1779 became known amongst the Eorians as the "Year of Sorrow".  The increased contact with Europeans had come at a price.  That price was disease.  Smallpox was introduced by the Dutch to northern Australia and spread like wildfire across the continent.  Then came Measles, Chickenpox, and the worst of the lot - Plague, the Black Death, in successive waves, each in turn exacting its own casualties.  It is now estimated that the total loss was as high as 40% for the entire population.  Eoraian society was devastated.  Death bestrode the land and carried off millions.  Villages, towns, even cities disappeared.   Eoraian medicine was totally unable to cope.  Corpses literally piled up and rotted in the sun as there was no one able or willing to bury them.

This did not go unnoticed.  When the news reached Europe, several powers all thinking alike, started to plot the establishment of colonies in this rich, now partially empty land.  In London, a new penal colony had been planned to be established in what is now called Canada was being fitted out.  Designed to relieve the pressure on the over-crowded prisons and hulks, it was intended to remove the worst from England and plant them in a new land where they might have a chance to redeem themselves.   The Imperialist Expansion faction, by some quick lobbying and committee work had the location of the new Penal colony changed to Eora.  It was felt that the large Island, discovered by Abel Tasman and named by him "Van Diemen's Land" in 1642, would be an excellent initial starting point and secure base.  It appeared the natives were more primitive than the mainlanders and it was even more sparsely settled after the plagues had swept across it's population.  The fleet was assembled, the convicts loaded and it set sail on 3 May 1787 from Portsmouth.  It arrived in Tasmania on 27 January 1788 after a long, arduous voyage out.  The new settlement of Port Arthur was established on the SE coast.  The local Eorians did not discover it until nearly a month later.  A small, sorry band wandered into the settlement seeking succour.  The settlers helped them under the orders of the Governor who was intent on befriending them.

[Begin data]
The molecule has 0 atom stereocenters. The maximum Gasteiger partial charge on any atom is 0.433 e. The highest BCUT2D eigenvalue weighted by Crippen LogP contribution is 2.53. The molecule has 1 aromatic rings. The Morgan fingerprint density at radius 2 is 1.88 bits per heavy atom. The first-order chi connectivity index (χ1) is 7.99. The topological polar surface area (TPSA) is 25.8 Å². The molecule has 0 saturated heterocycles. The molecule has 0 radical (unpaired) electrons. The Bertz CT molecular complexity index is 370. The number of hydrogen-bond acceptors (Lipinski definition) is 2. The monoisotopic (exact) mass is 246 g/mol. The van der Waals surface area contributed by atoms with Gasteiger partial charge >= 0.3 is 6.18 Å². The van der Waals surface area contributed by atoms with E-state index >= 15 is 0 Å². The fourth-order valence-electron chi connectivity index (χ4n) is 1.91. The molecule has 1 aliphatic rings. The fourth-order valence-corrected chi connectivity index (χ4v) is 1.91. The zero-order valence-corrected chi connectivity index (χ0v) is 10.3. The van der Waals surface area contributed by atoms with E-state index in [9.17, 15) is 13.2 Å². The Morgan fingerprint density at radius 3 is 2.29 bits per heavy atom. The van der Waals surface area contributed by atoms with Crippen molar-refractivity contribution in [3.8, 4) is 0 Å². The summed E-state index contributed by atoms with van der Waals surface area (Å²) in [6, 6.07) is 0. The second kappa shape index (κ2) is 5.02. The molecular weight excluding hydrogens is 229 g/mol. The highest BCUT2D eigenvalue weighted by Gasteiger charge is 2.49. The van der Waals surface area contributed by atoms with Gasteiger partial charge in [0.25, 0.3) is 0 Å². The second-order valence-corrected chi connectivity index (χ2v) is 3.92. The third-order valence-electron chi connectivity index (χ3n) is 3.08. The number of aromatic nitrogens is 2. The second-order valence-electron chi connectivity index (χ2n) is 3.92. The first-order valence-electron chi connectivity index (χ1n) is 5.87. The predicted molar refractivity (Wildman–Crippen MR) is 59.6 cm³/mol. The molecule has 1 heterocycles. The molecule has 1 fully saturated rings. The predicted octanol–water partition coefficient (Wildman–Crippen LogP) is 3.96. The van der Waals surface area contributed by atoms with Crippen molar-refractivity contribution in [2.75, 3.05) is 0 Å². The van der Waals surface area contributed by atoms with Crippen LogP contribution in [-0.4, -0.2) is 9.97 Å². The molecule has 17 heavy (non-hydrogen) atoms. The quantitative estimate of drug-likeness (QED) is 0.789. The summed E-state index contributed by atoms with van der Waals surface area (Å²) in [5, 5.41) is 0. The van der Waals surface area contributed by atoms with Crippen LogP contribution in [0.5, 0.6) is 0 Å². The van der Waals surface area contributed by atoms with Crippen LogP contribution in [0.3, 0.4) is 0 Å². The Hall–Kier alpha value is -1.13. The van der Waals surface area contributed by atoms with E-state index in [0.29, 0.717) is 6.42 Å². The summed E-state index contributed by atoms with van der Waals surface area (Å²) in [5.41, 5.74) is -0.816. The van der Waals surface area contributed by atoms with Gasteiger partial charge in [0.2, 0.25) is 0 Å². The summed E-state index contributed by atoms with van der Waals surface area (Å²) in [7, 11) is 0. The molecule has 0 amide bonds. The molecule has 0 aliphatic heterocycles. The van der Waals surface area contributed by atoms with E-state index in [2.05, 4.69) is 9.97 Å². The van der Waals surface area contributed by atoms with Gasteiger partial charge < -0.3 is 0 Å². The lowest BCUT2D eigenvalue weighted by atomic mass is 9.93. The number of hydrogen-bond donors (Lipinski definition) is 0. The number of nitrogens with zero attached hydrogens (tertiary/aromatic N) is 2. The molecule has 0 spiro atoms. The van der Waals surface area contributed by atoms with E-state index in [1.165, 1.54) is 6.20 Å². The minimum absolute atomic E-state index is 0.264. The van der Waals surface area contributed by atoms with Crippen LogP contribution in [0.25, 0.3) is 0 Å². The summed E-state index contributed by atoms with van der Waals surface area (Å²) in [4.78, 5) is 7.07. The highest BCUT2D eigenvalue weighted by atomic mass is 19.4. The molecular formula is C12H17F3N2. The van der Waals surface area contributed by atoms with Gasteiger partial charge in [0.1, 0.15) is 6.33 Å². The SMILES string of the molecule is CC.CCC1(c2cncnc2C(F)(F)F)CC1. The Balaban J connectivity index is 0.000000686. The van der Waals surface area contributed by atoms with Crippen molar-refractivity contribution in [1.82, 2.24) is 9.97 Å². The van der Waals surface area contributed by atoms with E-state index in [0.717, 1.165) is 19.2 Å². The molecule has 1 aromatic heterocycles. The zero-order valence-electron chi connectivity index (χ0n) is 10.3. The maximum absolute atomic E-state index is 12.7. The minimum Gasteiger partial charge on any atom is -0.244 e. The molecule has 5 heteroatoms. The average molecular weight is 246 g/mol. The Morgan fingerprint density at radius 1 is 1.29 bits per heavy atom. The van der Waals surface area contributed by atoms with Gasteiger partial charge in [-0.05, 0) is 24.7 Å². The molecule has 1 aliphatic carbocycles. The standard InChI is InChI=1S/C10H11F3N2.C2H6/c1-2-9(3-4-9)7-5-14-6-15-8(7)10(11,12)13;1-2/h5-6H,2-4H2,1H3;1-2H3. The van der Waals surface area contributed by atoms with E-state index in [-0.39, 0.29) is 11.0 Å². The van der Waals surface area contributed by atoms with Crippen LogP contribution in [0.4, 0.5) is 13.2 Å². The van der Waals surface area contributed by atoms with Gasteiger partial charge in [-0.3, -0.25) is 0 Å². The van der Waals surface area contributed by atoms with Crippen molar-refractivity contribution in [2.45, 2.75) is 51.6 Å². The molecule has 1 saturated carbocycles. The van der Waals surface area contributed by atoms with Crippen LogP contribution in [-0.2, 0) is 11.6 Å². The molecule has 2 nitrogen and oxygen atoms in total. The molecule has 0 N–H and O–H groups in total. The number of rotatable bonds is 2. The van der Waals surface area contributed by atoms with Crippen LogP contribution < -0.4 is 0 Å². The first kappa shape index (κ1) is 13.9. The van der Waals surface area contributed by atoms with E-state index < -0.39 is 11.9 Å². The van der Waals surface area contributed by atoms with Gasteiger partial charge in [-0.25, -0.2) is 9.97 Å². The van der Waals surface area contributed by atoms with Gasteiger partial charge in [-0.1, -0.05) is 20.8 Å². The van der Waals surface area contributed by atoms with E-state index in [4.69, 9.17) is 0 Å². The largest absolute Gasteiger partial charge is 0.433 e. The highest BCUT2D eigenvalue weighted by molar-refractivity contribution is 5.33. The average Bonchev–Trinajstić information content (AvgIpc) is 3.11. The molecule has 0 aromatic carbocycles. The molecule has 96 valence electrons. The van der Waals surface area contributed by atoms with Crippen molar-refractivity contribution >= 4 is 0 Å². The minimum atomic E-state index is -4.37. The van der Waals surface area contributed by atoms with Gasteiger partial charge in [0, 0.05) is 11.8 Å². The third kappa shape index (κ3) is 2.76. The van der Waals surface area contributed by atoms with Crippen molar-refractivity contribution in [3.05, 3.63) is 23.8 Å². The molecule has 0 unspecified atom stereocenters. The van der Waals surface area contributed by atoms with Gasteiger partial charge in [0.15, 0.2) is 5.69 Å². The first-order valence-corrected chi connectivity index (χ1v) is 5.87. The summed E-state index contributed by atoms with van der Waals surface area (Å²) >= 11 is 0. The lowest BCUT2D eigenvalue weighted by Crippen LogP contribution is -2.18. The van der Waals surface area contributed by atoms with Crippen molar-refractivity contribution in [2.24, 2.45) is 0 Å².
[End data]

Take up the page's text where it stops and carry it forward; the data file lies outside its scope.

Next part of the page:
While the English were establishing their colony, a French explorer, the name of Nicolas Beaudin was dispatched by the new French Revolutionary Government to explore Eora in 1798.  While the primary purpose of the expedition was scientific, he was also charged seek contact with Eora with the prospect of establishing a French Colony on the new continent.   His ship arrived off the South-Western Eoraian coast late in 1799.  In the meantime, war had been declared between Britian and France but the news had not yet reached the otherside of the world.  Baudin sailed along the south coast, finding several fine harbours suitable for the establishment of French colonies.  He also found Eoraians in greater numbers than the Van Diemen's Land English had.  He was welcome cautiously by Eoraians which had survived the Plagues who were wary of further contact with Europeans.  He negotiated particularly with the Noongas of Kincinnup, where he signed a treaty.  In return for ceding the use of land around the excellent harbour he had discovered there, the Noongas would receive protection and food.   He left a small group of sailors and dispatched one of his ships immediately back to France for settlers.